News From Native California Volume 31, Issue 3 - Page 23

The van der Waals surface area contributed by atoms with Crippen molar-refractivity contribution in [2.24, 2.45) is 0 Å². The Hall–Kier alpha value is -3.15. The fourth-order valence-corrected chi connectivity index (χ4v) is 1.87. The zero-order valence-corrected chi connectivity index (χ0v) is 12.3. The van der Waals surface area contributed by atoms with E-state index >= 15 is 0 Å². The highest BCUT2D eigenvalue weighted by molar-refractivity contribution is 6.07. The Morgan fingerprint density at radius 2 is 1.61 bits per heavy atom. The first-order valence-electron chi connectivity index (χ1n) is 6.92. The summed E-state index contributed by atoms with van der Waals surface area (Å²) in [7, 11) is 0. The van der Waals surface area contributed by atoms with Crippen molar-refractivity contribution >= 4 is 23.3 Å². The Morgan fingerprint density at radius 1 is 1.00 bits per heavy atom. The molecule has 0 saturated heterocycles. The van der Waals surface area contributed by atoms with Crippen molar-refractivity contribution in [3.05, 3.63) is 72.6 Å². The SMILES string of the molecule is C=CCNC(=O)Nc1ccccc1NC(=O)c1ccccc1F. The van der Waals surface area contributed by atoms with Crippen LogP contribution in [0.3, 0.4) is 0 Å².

Ron’s artistic interests come from his relatives, so many of whom created stunning cultural objects. His maternal great-grandfather John Riley was a noted tool maker who created plates, bowls, and utensils from shale, soapstone, and manzanita. His parents were highly skilled and well- known basketmakers. Ron’s brothers Tom and Dillon carved soapstone. For his own part, at age ten, Ron made his first yarn hatband, which he sold to Mono Chief Sam Pomona for seventy-five cents. Yarn braiding led to beadwork, including finely beaded hatbands, wristbands, and some beaded collars. Next came the creation of abalone pendants and soapstone bead necklaces. When Ron was about twelve or thirteen years old, Thomas and Dillon taught him soapstone carving. Today, Ron’s soapstone carvings and jewelry pieces can be found all over the world, including Japan, Denmark, and Germany. In 1983, the same year Ron started working for the Fresno Unified School District, he also realized his dream of becom- ing a leader when he was unanimously chosen chair of the North Fork Mono Tribe, a state-recognized tribe, a position he has held ever since. Ron is also a lifetime member of the Sierra Mono Indian Museum, a private 501(c)3 nonprofit institution governed by a board of directors since May 9, 1966. Ron served on the board from 1973 to 1998, including one year as its president. One of Ron’s proudest achievements is the elimination of alcohol from Sierra Mono Museum and North Fork Mono Tribe events, including dances and powwows. Like so many others before him, in his younger days Ron flirted with alcohol and drug use. But as a clean-up man at cultural events, he witnessed the negative impacts of alcohol-induced blackouts and fights, which he had to break up on more than one occasion. The year Ron was elected chair, he decided to eliminate alcohol consumption from one of five major cultural fundraising events each year. Despite vociferous pushback from some, Ron had support from others, including some of his fellow veterans. At about the same time, Ron worked with other Native people to start an alcohol-free New Year’s Eve powwow in the Fresno region. Although this powwow started small, within three or four years it had grown large enough to require a committee to plan and run it. Now known as the New Year’s Eve Red Road Powwow, it remains an important community event. As word began to spread about Ron’s early, ultimately successful efforts to transition to alcohol-free events, he began to receive encouraging messages of support from all over the West. Looking back on the struggles that preceded this success, Ron observed, “It made me proud to see what we founded and initiated, and what it’s done for our people now.” Another achievement: the nearly two thousand hours of volunteer service that Ron has been able to contribute each year, in particular as part of “five collaborative and tribal forums enhancing the ecological environment, watersheds, and cultural resources of forests, parks, and tribal lands,” which includes work with Stanford University around cul- tural burning. The latter has i 6VFVB7&727VGW&6&Ч&F2vFFR'GRVRbW7G&ƖF266G#&6W'fVB2fFVB&W6VFW"f"76@W7G&ƖFVfW'6G6&W'&FR6VG'( 0V7B67BBFRVfW'6GbvW7FW&W7G&ƖW'FFRvW7B67B766FVBG&FVWB&VR&WpVBVBF7GVr67W'&V6^( GFR'GVGFVWB&'F7BVBFW''vB6R7GVFV@&WBW&6F6Vg2Bv&VƖWfVBFBRFRbFW6R6Vg2vVBG&fVFWrVBBFWvVBVWBFW''&W6VFVB&vGW&VBWBF&RF@6VbvFv"6V"&GW&vgFVBFW''vFB6W"RBFRvF&VBvFRB&6&GFW6RFW6vR6G&FVBFFW''&VBB&6&66FR'6VRV6RFRFW6v2&F&V7G2GW&VBWBF&RfW'66RF6FFW6vG&FF&W6RBWrVBW6WVF@FW''VVB'VBgFW"FR6旦FbFRVBbFR'Ff&"V( FRV^( ҒG66Rg&vVFFfW&w&rbw&76G2BVFw2BFWfVV@7FfFW2BFR7W&W76bV7VGW&'W&p&VvW2'FRR2f&W7B6W'f6RFRV&ǒ2FR@7&V6vǒFff7VBf"FRVF6FVRFV"7VGW&G&FF2&W76RFFW6R6vW2&BFR'Ff&G&&R&VvFv&vFfVFW&B7FFRvVЦ6W2FFV6FV&WBFR6FfR&VVfG2FB@vFƖfRVFBvV&V~( FBGW&FV^( F`FR&VG&GV7Fb6W7G&7VGW&'W&rB&VFV@B&W7F&F&7F6W2खFR'Ff&G&&RFFVBVGV6FBB&W7F&Fv&6VFr6VFvR&VB&W7F&Fv&g&W66VGFFVvF&6Vv67W'fW6GV7FVB'&&fFRBV"&6FP6FRb6W7G&fvRFRG&&R26&VVffV@7VGW&'W&r66R#&BFRG&&RfR&VV767FVBF2v&'G"&VBFFW&BFRFPF7F&7GVFVBBf7VGV&W"B&W66GB6VvRrFR&VVf6&W7VG2BFR6FW2bFW6R@&W7F&F&V7G2&RFRVƖ֖FbF&VRG&VR@6'V"&6FW27&V6RFRVFb&V2@FW"G2BFR66֗FBV6VVBbvFƖfRख#2FR'Ff&G&&RV&&VBG2f'7@VFr&W7F&F&V7B'FW'6vFFRf&W7@6W'f6RB7&RfW&"FF2&W7F&F&V7BFP7&rB7&RfWB6V6VB'Vrf"6RGvVG5"r")k#